B.C.’s Finance Minister Mike De Jong called on his provincial counterparts today to find a way to stop being pitted against one another by Hollywood and save our film industry.
“These large studios come in and get a subsidy and then they go to Ontario and get a bigger one then they go to Quebec and they’re playing one against another,” says De Jong.
The film industry continues to struggle in this province as Ontario and Quebec use more favourable tax credit schemes to entice productions that would usually located in B.C.
“We’ve had migration of our talent and that’s a concern of ours – we certainly don’t want to lose any infrastructure in the business,” says North shore Studios President Peter Leitch. “We think there are opportunities because this is an innovative industry – people just want to work.”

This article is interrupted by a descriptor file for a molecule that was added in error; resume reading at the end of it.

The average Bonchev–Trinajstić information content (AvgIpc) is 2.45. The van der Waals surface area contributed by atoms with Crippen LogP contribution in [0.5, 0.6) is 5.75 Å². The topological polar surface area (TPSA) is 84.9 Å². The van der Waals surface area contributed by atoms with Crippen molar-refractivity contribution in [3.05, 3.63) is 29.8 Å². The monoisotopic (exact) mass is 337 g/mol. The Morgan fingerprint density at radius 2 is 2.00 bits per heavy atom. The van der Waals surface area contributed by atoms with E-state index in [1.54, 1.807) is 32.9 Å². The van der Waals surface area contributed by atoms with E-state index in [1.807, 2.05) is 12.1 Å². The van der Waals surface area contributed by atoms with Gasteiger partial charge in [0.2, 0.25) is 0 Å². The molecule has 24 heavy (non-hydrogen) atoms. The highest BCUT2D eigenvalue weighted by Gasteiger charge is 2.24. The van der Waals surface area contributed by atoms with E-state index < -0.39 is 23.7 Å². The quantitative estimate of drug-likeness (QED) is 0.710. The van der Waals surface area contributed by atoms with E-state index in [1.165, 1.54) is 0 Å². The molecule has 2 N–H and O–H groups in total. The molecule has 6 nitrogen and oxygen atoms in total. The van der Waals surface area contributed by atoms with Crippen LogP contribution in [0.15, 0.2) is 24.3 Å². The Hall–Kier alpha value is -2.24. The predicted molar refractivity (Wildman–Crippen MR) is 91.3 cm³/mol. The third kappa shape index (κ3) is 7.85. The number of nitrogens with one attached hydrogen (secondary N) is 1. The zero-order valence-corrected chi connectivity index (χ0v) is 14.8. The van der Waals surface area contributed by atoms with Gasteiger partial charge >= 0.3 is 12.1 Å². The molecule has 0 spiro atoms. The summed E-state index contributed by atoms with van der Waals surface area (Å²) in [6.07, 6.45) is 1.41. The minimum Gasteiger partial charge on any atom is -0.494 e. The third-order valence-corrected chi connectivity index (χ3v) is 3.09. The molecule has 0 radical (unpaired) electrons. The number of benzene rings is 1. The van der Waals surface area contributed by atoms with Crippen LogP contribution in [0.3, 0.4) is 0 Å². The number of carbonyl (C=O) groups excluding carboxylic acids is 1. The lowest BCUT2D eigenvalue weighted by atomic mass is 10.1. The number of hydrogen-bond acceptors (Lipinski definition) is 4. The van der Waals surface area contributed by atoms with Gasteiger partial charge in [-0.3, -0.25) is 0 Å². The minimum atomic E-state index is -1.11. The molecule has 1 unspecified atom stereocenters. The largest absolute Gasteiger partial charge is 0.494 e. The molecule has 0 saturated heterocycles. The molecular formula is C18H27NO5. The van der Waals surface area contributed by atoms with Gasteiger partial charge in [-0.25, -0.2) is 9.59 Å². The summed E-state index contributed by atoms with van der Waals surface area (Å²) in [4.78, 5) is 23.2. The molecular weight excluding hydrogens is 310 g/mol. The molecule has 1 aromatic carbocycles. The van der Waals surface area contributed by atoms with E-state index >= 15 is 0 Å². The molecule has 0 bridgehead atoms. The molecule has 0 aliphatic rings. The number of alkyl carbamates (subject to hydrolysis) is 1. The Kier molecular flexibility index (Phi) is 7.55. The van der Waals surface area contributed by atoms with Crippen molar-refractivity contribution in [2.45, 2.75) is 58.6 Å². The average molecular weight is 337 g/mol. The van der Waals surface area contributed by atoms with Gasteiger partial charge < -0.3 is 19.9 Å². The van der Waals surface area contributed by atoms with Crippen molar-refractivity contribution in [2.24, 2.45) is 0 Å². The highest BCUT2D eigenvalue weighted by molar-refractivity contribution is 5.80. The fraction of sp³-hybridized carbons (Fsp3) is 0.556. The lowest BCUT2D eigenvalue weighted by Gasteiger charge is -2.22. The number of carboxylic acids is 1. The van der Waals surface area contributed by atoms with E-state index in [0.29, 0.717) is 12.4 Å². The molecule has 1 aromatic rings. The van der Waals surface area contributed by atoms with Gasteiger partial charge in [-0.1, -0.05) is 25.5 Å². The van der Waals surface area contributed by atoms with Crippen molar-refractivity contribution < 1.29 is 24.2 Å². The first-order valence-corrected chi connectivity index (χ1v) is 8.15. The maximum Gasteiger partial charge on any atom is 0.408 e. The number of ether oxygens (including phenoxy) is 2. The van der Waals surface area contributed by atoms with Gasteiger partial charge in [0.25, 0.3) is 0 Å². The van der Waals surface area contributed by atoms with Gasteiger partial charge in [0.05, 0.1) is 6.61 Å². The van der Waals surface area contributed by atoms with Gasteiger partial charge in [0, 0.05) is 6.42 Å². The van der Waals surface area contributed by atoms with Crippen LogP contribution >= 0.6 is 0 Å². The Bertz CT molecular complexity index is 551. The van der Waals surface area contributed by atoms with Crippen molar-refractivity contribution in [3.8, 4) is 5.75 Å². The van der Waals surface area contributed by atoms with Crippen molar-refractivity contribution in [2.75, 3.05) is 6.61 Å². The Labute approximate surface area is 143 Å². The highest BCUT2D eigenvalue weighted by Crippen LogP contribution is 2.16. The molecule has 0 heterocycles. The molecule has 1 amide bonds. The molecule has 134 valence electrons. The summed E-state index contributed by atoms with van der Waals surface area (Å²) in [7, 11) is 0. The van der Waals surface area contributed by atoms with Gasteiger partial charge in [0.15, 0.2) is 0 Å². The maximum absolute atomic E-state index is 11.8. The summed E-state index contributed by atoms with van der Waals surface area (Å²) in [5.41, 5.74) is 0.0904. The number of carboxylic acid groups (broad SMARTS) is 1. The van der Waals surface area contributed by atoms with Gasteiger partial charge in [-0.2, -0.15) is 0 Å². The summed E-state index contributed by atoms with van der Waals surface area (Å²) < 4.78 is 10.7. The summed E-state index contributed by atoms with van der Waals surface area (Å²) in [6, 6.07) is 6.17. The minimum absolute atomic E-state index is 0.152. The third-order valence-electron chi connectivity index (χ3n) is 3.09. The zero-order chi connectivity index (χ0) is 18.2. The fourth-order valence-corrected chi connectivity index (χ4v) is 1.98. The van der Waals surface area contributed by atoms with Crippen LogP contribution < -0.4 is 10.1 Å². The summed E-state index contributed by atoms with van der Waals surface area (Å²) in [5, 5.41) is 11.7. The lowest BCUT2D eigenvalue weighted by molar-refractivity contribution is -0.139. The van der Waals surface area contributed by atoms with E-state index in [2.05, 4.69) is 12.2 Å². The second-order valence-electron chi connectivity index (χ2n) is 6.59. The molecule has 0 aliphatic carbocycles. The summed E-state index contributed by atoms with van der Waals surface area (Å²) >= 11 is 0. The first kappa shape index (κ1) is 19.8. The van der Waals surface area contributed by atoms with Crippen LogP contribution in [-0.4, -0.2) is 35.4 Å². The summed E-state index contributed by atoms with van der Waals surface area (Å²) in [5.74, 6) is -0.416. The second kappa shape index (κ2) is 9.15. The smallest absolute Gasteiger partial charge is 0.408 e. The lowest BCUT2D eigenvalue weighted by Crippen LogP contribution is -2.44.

During the election campaign the Liberals promised to work with Ontario and Quebec to establish a standardized film incentive policy across the country.
But the NDP’s new film industry critic dismissed de Jong’s suggestion as an empty ploy.
“He’s trying to negotiate with Ontario and Quebec from a position of weakness,” says George Heyman. “B.C.’s lost 3,500 jobs in 2012… while Ontario is paid thousands as a result of changing their tax credit structure. Mr de Jong has told Ontario and Quebec they’ve won but he’d like to sit down and talk to them. I don’t think that’s going to work.”
The finance minister will be reintroducing his budget next week and it’s not expected to contain new tax relief for the film industry.